- The Washington Times - Tuesday, April 11, 2017

Filmmaker Cristian Mungiu believes that, as a man approaches 50, he naturally starts looking back on his life. And if there is much there he dislikes, many of his ensuing choices will likely be unfortunate.

The Romanian director of “Graduation” used that as the springboard for his new film, which opens in the District Friday.

“Around 50, when you look back on your life, if you’re not necessarily very pleased with what you see, there’s really not much you can change,” Mr. Mungiu told The Washington Times of his main character, Romeo (Adrian Titieni), a Romanian physician married and with a teenage daughter.

It is Romeo’s hopes for his daughter, Eliza (Maria-Victoria Dragus), that give him a sense of purpose as “Graduation” opens. If Eliza scores high enough on a crucial exam, she will almost certainly be headed to England on a promising scholarship.

“You can only hope that … your experience might help your children, which is just an illusion,” Mr. Mungiu said of Romeo and his phantasmagorical hopes.

Alas, Eliza is assaulted on the night before her big test, and the administrators are hesitant to push back the exam date, even under such difficult circumstances. Thus is set in motion Romeo’s moral challenge of perhaps trying to grease the right palms in order to ensure that his daughter’s promise can yet be fulfilled.

“I had started wanting to do something that would speak about this relationship between compromise as a personal choice and corruption in society,” Mr. Mungiu, who also wrote the screenplay for “Graduation,” said. “I realized that there could be maybe a connection between [Romeo and Eliza’s] relationship and education.”

While Mr. Mungiu, 48, says his film is far from autobiographical, it was his own experiences as a father that moved his pen in writing the material.

“I need to answer the same questions as this parent,” he said. “It’s the kind of question that most of the people of my generation have heard.”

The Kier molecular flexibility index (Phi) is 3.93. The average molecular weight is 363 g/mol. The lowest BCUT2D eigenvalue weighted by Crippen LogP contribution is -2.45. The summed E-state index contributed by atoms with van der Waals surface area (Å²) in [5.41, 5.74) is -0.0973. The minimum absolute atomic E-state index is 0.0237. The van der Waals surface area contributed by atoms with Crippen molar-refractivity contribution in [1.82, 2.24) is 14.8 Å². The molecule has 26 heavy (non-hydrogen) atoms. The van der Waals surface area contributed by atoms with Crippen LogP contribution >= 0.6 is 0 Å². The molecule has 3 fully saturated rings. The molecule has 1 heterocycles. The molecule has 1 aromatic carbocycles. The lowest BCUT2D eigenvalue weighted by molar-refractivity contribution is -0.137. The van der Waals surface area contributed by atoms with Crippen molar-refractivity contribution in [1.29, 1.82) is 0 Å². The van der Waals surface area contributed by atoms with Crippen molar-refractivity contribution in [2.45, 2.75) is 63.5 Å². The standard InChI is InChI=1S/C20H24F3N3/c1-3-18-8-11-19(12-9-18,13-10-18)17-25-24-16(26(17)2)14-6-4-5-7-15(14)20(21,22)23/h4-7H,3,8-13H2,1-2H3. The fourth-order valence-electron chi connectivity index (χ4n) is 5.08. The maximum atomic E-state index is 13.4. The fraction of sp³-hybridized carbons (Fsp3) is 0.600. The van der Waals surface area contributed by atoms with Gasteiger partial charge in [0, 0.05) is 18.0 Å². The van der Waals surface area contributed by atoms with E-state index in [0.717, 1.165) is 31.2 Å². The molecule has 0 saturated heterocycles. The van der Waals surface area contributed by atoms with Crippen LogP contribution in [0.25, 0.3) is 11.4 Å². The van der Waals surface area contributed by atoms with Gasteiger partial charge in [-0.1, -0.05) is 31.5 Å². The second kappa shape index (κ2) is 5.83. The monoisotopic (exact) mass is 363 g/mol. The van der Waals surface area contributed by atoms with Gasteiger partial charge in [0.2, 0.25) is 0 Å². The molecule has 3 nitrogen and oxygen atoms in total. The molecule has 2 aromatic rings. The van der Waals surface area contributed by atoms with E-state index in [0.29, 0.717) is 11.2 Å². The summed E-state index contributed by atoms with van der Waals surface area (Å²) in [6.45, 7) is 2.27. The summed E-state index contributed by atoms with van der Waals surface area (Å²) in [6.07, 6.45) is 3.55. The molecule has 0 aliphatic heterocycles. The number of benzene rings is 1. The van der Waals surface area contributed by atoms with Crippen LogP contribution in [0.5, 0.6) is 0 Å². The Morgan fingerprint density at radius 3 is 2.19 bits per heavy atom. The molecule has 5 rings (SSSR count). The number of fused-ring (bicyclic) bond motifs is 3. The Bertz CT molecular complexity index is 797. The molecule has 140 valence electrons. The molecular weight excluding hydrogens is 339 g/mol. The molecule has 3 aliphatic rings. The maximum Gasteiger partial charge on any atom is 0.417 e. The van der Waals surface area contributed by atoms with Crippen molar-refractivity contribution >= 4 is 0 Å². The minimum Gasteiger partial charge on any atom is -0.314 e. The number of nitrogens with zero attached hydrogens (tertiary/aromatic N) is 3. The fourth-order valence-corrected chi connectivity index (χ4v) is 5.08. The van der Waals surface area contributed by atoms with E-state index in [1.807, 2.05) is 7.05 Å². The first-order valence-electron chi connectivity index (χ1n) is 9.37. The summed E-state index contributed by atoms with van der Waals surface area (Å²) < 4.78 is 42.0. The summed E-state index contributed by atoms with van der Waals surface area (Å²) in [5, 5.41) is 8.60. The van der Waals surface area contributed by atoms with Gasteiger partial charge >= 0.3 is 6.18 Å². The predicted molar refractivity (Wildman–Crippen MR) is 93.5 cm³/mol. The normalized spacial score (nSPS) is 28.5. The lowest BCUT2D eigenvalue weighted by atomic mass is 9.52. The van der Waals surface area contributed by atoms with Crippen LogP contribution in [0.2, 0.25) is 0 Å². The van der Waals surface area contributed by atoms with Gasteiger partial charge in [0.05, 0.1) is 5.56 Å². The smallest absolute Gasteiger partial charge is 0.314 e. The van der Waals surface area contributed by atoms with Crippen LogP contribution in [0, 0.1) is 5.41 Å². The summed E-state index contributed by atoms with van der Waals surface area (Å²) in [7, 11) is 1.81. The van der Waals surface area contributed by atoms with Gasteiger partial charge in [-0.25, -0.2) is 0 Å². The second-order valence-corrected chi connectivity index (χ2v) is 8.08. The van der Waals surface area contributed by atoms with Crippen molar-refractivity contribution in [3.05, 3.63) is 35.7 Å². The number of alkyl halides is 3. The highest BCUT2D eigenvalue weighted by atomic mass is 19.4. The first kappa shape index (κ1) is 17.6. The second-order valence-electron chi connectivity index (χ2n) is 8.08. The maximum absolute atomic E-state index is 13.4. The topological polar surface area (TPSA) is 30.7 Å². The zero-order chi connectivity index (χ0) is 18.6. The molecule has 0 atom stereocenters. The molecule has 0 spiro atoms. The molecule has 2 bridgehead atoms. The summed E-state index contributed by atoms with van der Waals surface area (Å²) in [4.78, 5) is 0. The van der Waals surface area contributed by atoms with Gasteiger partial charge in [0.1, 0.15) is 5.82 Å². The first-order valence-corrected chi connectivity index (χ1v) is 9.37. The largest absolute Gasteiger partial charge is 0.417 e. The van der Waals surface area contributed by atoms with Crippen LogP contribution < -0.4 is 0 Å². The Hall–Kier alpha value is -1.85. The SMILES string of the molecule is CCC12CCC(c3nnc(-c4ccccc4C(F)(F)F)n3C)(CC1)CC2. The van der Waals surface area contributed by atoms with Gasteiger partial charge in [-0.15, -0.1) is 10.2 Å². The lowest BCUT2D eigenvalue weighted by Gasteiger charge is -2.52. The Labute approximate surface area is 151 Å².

That question, he said, is the choice between holding tightly onto children or sending them off into the world to enjoy a life better than their parents have had.

Accordingly, the reaction audiences have had to “Graduation” have varied according to their own cultures.

“They interpret this according to their own background,” Mr. Mungiu said. “They can interpret this as, ‘Well, there’s nothing wrong with this father.’ Other times they see him as guilty or corrupt.

“For some countries it’s a bit more complicated to understand this relationship between compromise and corruption.”

As Romeo becomes deeper and deeper enmeshed in trying to talk to the “right” people to ensure that Eliza will have another shot at the exam — while also dealing with his wife Magda’s (Lia Bugnar) gradual awareness of his extramarital affair — the ethical lines become scarily blurred.

“I think that cinema in general should be as ambiguous as life itself is,” Mr. Mungiu said. “And it’s up to you to give them a moral perspective.”

Stylistically, Mr. Mungiu didn’t use a musical score, and his mise en scene entailed as few in-scene edits as possible. He drew on his love of the films of Italian Neo-Realism and the French New Wave and applied their tenets to “Graduation.”

“There’s no movement of the camera unless you follow something,” he said of his film. “It’s an effort to understand … what are the natural principles of reality” as related through the medium of cinema.

Mr. Mungiu hopes that audiences are stirred to mull over the moral turpitude stirred by “Graduation,”

“Film is just a way of talking about somebody else’s story that would make you understand better your own life,” he said. “I think the film is very layered. It’s about this kind of moral education in a society which is not very moral.”

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